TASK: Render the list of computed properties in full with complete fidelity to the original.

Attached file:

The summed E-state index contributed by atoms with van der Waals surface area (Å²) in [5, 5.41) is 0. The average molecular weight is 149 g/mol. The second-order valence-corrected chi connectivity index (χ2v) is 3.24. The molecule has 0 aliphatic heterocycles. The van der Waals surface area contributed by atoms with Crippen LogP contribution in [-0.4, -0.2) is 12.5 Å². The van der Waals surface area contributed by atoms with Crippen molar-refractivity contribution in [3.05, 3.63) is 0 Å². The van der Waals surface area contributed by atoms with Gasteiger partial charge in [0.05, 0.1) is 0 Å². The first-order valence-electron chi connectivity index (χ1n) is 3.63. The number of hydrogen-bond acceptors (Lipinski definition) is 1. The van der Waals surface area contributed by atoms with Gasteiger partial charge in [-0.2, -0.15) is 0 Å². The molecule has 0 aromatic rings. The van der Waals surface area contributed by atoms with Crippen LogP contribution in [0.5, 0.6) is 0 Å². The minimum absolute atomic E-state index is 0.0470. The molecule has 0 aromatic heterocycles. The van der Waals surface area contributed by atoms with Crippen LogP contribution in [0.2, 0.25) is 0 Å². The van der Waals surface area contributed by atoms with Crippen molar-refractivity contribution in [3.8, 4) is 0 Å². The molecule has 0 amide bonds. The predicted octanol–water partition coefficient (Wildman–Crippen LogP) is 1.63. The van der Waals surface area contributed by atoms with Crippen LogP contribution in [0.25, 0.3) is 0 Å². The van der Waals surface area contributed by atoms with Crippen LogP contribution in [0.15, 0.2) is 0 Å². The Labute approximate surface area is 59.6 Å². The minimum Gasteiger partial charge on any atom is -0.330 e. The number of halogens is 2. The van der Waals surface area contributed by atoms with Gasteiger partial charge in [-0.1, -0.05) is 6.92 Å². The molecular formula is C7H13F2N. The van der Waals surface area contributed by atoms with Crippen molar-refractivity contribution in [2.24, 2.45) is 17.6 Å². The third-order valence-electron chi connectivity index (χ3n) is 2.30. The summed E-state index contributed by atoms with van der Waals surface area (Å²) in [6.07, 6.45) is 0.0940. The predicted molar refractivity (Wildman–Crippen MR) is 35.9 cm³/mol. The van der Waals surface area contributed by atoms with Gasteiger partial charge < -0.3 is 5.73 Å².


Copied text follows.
The summed E-state index contributed by atoms with van der Waals surface area (Å²) in [5, 5.41) is 0. The average molecular weight is 149 g/mol. The second-order valence-corrected chi connectivity index (χ2v) is 3.24. The molecule has 0 aliphatic heterocycles. The van der Waals surface area contributed by atoms with Crippen LogP contribution in [-0.4, -0.2) is 12.5 Å². The van der Waals surface area contributed by atoms with Crippen molar-refractivity contribution in [3.05, 3.63) is 0 Å². The van der Waals surface area contributed by atoms with Gasteiger partial charge in [0.05, 0.1) is 0 Å². The first-order valence-electron chi connectivity index (χ1n) is 3.63. The number of hydrogen-bond acceptors (Lipinski definition) is 1. The van der Waals surface area contributed by atoms with Gasteiger partial charge in [-0.2, -0.15) is 0 Å². The molecule has 0 aromatic rings. The van der Waals surface area contributed by atoms with Crippen LogP contribution in [0.5, 0.6) is 0 Å². The minimum absolute atomic E-state index is 0.0470. The molecule has 0 aromatic heterocycles. The van der Waals surface area contributed by atoms with Crippen LogP contribution in [0.2, 0.25) is 0 Å². The van der Waals surface area contributed by atoms with Crippen molar-refractivity contribution in [3.8, 4) is 0 Å². The molecule has 0 amide bonds. The predicted octanol–water partition coefficient (Wildman–Crippen LogP) is 1.63. The van der Waals surface area contributed by atoms with Crippen LogP contribution in [0.25, 0.3) is 0 Å². The van der Waals surface area contributed by atoms with Crippen LogP contribution in [0.15, 0.2) is 0 Å². The Labute approximate surface area is 59.6 Å². The minimum Gasteiger partial charge on any atom is -0.330 e. The number of halogens is 2. The van der Waals surface area contributed by atoms with Gasteiger partial charge in [-0.1, -0.05) is 6.92 Å². The molecular formula is C7H13F2N. The van der Waals surface area contributed by atoms with Crippen molar-refractivity contribution in [2.24, 2.45) is 17.6 Å². The third-order valence-electron chi connectivity index (χ3n) is 2.30. The summed E-state index contributed by atoms with van der Waals surface area (Å²) in [6.07, 6.45) is 0.0940. The predicted molar refractivity (Wildman–Crippen MR) is 35.9 cm³/mol. The van der Waals surface area contributed by atoms with Gasteiger partial charge < -0.3 is 5.73 Å².